6......... is 6 in HEX.
        7......... is 7 in HEX.
        8......... is 8 in HEX.
        9......... is 9 in HEX.
        10........ is A in HEX.
            
        

      File and Directory Test Operators

      Bash offers file and directory test operators that return a boolean value based on each operator’s specific test criteria. These operators can be used in your Bash scripts to present different behaviors depending on the state of a file or directory. A list of all test operators is included in the expandable note, “File and Directory Test Operators” below.

      The general format for file and directory test operators is the following:

      test -[OPERATOR] [FILE]
      

      The example below tests if your /etc/passwd file exists. If the file exists, you will see "Yes, it exists!" printed as output. If the file does not exist, the first part of the command, test -a /etc/passwd, will return an exit status of 1 (the exit value will not print as output) and the second part of the command, echo "Yes, it exists!", will not execute.

      test -a /etc/passwd && echo "Yes, it exists!"
      

      File and Directory Test Operators

      Operator Description
      -a File exists.
      -b File exists and is a block special file.
      -c File exists and is a character special file.
      -d File exists and is a directory.
      -e File exists and is a file of any type (node, directory, socket, etc.).
      -f File exists and is a regular file (not a directory or a device file).
      -G File exists and has the same group as the active user running the bash script.
      -h Files exists and is a symbolic link.
      -g Files exists and has the set group ID flag set.
      -k File exists and has a sticky bit flag set.
      -L File exists and is a symbolic link.
      -N File exists and has been modified since it was last read.
      -O File exists and is owned by the effective user id.
      -p File exists and is a pipe.
      -r File exists and is readable.
      -S File exists and is socket.
      -s File exists and has a nonzero size.
      -u File exists and its set user ID flag is set.
      -w File exists and is writable by the current user.
      -x File exists and is executable by the current user.

      Use File and Directory Test Operators in a Script

      The example script, file-operator.sh, takes file or directory locations as arguments and returns information about each type of file that is passed to it. The script makes use of file and directory test operators to generate this information. The first if statement tests to ensure you have passed the script arguments. The for loop then goes on to test if the arguments are files that actually exist and then continues through a series of statements to test the file or directory for other criteria.

      Note

      You can use [] and [[]] commands instead of using the if conditional statement to create file conditions. The script makes use of this format on lines 26 – 40.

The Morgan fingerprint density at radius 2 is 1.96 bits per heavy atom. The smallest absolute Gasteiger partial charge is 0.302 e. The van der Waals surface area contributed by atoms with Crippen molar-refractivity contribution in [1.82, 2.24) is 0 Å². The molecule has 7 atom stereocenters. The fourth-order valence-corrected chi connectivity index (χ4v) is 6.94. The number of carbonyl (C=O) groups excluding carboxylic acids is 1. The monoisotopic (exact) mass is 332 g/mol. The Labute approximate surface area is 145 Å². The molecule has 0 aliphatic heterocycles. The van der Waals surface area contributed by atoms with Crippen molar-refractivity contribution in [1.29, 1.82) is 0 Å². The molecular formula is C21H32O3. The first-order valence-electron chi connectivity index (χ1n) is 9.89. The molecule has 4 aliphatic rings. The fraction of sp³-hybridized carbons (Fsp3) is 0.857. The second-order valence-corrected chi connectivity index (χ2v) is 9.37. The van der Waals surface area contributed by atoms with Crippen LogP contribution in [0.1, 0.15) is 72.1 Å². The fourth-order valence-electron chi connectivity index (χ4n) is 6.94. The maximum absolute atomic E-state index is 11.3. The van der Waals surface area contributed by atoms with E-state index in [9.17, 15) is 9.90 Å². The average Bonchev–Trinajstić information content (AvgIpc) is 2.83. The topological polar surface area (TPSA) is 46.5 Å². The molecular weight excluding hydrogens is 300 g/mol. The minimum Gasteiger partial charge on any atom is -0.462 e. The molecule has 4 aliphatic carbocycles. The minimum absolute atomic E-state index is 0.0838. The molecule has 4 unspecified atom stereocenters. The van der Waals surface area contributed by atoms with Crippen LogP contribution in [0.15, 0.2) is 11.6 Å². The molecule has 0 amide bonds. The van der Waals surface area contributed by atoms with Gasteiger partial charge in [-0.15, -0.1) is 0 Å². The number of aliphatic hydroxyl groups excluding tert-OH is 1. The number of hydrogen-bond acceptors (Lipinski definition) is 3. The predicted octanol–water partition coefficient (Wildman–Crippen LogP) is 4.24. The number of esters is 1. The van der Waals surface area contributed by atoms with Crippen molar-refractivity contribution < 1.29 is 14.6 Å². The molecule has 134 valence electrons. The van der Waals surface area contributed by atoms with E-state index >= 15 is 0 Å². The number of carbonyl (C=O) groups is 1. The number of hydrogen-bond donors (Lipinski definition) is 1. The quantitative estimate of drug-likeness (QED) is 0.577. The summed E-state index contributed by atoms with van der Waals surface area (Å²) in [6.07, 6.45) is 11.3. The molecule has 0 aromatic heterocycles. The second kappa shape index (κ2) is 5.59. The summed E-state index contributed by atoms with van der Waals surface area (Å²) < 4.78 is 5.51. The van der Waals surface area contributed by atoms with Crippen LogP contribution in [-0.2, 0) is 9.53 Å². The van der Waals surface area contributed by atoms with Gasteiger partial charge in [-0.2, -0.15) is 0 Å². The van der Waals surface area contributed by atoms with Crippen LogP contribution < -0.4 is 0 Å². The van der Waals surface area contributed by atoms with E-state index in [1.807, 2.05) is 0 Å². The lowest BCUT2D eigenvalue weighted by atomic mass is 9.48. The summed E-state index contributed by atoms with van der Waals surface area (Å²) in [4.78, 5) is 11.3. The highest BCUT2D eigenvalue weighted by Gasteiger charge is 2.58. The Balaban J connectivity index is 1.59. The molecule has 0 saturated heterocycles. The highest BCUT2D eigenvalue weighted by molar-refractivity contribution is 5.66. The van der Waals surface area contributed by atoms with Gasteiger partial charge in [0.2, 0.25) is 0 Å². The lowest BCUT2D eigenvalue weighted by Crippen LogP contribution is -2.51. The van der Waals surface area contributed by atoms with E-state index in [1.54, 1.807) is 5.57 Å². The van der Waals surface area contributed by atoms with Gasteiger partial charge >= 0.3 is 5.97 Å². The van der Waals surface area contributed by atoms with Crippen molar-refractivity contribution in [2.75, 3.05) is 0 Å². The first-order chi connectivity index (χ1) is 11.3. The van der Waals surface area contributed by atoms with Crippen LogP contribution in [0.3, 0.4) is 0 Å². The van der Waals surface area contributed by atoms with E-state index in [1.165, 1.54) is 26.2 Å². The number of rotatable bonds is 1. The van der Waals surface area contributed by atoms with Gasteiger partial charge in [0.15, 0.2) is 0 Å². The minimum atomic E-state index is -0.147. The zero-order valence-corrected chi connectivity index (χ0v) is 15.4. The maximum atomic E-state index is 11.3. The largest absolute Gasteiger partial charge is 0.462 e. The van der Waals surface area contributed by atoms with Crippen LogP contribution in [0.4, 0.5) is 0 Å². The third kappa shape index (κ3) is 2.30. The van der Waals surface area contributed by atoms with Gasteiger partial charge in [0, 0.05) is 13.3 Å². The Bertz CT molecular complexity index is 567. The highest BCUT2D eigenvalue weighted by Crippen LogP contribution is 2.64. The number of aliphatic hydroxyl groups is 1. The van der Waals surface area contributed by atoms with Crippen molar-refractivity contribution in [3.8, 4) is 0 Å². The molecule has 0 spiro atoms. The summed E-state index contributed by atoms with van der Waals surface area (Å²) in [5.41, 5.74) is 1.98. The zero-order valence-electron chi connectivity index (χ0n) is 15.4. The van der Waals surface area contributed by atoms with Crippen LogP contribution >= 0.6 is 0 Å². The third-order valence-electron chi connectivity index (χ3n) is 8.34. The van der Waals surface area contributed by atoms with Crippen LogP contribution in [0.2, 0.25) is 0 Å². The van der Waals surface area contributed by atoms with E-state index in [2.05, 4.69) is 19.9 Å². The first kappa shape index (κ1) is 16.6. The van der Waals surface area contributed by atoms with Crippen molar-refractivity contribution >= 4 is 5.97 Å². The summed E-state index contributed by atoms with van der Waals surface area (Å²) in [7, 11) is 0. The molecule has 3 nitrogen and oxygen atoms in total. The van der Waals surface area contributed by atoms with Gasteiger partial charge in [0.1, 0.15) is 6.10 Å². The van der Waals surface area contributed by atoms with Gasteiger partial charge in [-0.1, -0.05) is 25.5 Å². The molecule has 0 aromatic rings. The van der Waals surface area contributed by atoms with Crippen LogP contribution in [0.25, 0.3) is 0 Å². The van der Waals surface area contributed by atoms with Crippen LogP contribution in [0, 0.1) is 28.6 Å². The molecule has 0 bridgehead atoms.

file-operator.sh
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      #!/bin/bash
      
      if [[ $# -le 0 ]]
      then
          echo "You did not pass any files as arguments to the script."
          echo "Usage:" "$0" "my-file-1 my-file-2"
          exit
      fi
      
      for arg in "[email protected]"
      do
          # Does it actually exist?
          if [[ ! -e "$arg" ]]
          then
              echo "* Skipping ${arg}"
              continue
          fi
      
          # Is it a regular file?
          if [ -f "$arg" ]
          then
              echo "* $arg is a regular file!"
          else
              echo "* $arg is not a regular file!"
          fi
      
          [ -b "$arg" ] && echo "* $arg is a block device."
          [ -d "$arg" ] && echo "* $arg is a directory."
          [ ! -d "$arg" ] && echo "* $arg is not a directory."
      
          [ -x "$arg" ] && echo "* $arg is executable."
          [ ! -x "$arg" ] && echo "* $arg is not executable."
      
          [[ -h "$arg" ]] && echo "* $arg is a symbolic link."
          [ ! -h "$arg" ] && echo "* $arg is not a symbolic link."
      
          [[ -s "$arg" ]] && echo "* $arg has nonzero size."
          [ ! -s "$arg" ] && echo "* $arg has zero size."
      
          [[ -r "$arg" && -d "$arg" ]] && echo "* $arg is a readable directory."
          [[ -r "$arg" && -f "$arg" ]] && echo "* $arg is a readable regular file."
      done
      1. Copy and paste the contents of file-operator.sh into a new file and save it.

      2. Run the script and pass it a file location as an argument:

        ./file-operator.sh /dev/fd/2
        

        Your output will resemble the following:

          
        * /dev/fd/2 is not a regular file!
        * /dev/fd/2 is not a directory.
        * /dev/fd/2 is not executable.
        * /dev/fd/2 is not a symbolic link.
        * /dev/fd/2 has zero size.
            
        
      3. Run the script and pass it a directory location as an argument: